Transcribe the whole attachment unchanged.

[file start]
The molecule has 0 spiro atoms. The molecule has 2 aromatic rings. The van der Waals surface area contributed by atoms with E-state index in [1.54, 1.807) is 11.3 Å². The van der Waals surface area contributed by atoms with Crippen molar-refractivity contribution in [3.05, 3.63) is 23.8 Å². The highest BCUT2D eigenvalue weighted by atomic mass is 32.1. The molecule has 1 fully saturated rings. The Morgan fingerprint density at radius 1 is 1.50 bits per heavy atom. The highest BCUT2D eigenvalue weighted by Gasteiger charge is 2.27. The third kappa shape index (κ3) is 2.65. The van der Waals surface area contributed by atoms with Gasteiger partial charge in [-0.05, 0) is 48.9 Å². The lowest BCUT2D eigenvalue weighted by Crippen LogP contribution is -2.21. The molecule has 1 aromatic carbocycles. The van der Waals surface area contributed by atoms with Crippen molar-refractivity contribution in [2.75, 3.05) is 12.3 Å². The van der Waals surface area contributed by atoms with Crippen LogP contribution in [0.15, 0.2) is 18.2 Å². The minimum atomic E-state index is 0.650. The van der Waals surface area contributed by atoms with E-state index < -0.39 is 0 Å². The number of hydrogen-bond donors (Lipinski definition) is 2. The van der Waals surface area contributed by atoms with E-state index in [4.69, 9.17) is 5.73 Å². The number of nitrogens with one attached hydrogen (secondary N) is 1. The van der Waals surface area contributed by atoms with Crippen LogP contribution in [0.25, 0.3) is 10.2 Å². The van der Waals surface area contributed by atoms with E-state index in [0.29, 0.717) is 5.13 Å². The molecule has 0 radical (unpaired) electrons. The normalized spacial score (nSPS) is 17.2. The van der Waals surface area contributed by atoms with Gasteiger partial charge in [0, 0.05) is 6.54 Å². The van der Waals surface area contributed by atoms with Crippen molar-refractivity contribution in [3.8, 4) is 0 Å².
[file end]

The molecule has 0 spiro atoms. The molecule has 2 aromatic rings. The van der Waals surface area contributed by atoms with E-state index in [1.54, 1.807) is 11.3 Å². The van der Waals surface area contributed by atoms with Crippen molar-refractivity contribution in [3.05, 3.63) is 23.8 Å². The highest BCUT2D eigenvalue weighted by atomic mass is 32.1. The molecule has 1 fully saturated rings. The Morgan fingerprint density at radius 1 is 1.50 bits per heavy atom. The highest BCUT2D eigenvalue weighted by Gasteiger charge is 2.27. The third kappa shape index (κ3) is 2.65. The van der Waals surface area contributed by atoms with Gasteiger partial charge in [-0.05, 0) is 48.9 Å². The lowest BCUT2D eigenvalue weighted by Crippen LogP contribution is -2.21. The molecule has 1 aromatic carbocycles. The van der Waals surface area contributed by atoms with Crippen molar-refractivity contribution in [2.75, 3.05) is 12.3 Å². The van der Waals surface area contributed by atoms with Crippen LogP contribution in [0.15, 0.2) is 18.2 Å². The minimum atomic E-state index is 0.650. The van der Waals surface area contributed by atoms with E-state index < -0.39 is 0 Å². The number of hydrogen-bond donors (Lipinski definition) is 2. The van der Waals surface area contributed by atoms with E-state index in [4.69, 9.17) is 5.73 Å². The number of nitrogens with one attached hydrogen (secondary N) is 1. The van der Waals surface area contributed by atoms with Crippen LogP contribution in [0.25, 0.3) is 10.2 Å². The van der Waals surface area contributed by atoms with E-state index in [0.29, 0.717) is 5.13 Å². The molecule has 0 radical (unpaired) electrons. The normalized spacial score (nSPS) is 17.2. The van der Waals surface area contributed by atoms with Gasteiger partial charge in [0, 0.05) is 6.54 Å². The van der Waals surface area contributed by atoms with Crippen molar-refractivity contribution in [3.8, 4) is 0 Å².